Emotions matter in worship. Many evangelicals reading this may be a bit alarmed at such a statement. When we hear things like this we either (a) think of a wildly charismatic church… you know, the kind where people end up rolling around on the floor, laughing uncontrollably, as well as all other manner of borderline creepy behavior or (b) we think of the way in which we can use music to manipulate people’s feelings, giving them this sort of high, so that they will make a decision for Jesus.

But neither of these is what I have in mind when I make the statement emotions matter in worship. David Platt once remarked that worship is a rhythm of revelation and response. I find this idea to be very helpful when determining if our worship is counterfeit or the real deal. So let’s take a look at what is meant by revelation and response.


What is in view here is not the last book of the Bible. By revelation, I mean the act of God revealing Himself. He has revealed Himself generally through His creation and specifically through His Word. And so worship begins with this revealing of God. That is to say, our eyes are opened to His glory. When we read of His faithfulness in the way He interacts with His unfaithful people, when we see Him have mercy on undeserving rebels, when we watch Him save His people through the mighty act of the Exodus, and most importantly, when we behold Him humbling Himself on the cross, we are beholding this weighty and glorious truths with the eyes of our hearts. This is where worship begins. It is the opening of our eyes to see the grandeur and majesty and holy character of God. Authentic worship starts here. But that’s not where it terminates.


Once we have beheld such breath-taking beauty we then respond with heart-felt praise. And yes, this is an emotional response. To behold the unfathomable riches of His mercy and grace and feel nothing does not glorify God. C.S. Lewis provides a very helpful thought here when he writes…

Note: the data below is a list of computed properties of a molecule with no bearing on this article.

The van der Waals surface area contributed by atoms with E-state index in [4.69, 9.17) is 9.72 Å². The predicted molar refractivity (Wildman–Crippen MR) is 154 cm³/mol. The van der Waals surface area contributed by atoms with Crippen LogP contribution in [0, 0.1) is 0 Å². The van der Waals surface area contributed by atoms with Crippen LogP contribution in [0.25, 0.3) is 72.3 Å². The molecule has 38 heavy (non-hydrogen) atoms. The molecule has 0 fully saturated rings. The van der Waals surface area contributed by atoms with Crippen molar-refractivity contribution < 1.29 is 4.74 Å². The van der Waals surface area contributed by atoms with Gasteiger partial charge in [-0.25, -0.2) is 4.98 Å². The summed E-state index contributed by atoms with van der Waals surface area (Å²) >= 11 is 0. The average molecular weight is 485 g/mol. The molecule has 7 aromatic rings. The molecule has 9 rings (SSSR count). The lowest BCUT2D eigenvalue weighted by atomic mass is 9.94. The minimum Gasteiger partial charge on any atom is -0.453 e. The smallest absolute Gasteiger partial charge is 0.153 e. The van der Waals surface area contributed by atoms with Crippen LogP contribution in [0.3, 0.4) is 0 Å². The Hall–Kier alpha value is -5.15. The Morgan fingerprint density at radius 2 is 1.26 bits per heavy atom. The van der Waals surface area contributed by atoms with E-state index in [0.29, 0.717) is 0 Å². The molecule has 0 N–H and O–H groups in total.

The world rings with praise — lovers praising their mistresses [Romeo praising Juliet and vice versa], readers their favourite poet, walkers praising the countryside, players praising their favourite game — praise of weather, wines, dishes, actors, motors, horses, colleges, countries, historical personages, children, flowers, mountains, rare stamps, rare beetles, even sometimes politicians or scholars. . . . Except where intolerably adverse circumstances interfere, praise almost seems to be inner health made audible. . . . I had not noticed either that just as men spontaneously praise whatever they value, so they spontaneously urge us to join them in praising it: “Isn’t she lovely? Wasn’t it glorious? Don’t you think that magnificent?” The Psalmists in telling everyone to praise God are doing what all men do when they speak of what they care about.

Our praise is authentic when it flows out of a heart that has been stirred to awe and wonder by God Himself.

Unfortunately, most of our worship begins with response without ever thinking about revelation. And it is when we do this that our worship immediately becomes a counterfeit. Think of it like this; imagine that you and one other person are standing side by side at the grand canyon. Neither of you have ever seen the grand canyon and as you are standing there, you are both wearing blindfolds. Ok, got that?

Now imagine that you both have been told how majestic it is and so you both try to conjure up words of amazement, even though you can’t see it…  You guys are trying to respond to something that has not been revealed to you. So your response is naturally handicapped. Now imagine that someone comes along and rips off the blindfold and for the first time you are blown away by what you see. It’s so moving that you struggle to find the words but all you can get out is… Wow, look at this! Isn’t this amazing! Guys, you gotta check this out! Here lies authentic worship.

So as we begin with worship, let’s begin with God. Let’s linger for awhile at the cross, surveying the depths of God’s love and holiness. Let’s open our Bibles and allow our hearts to be blown away by God!


2 thoughts on “Counterfeit Praise or Authentic Worship

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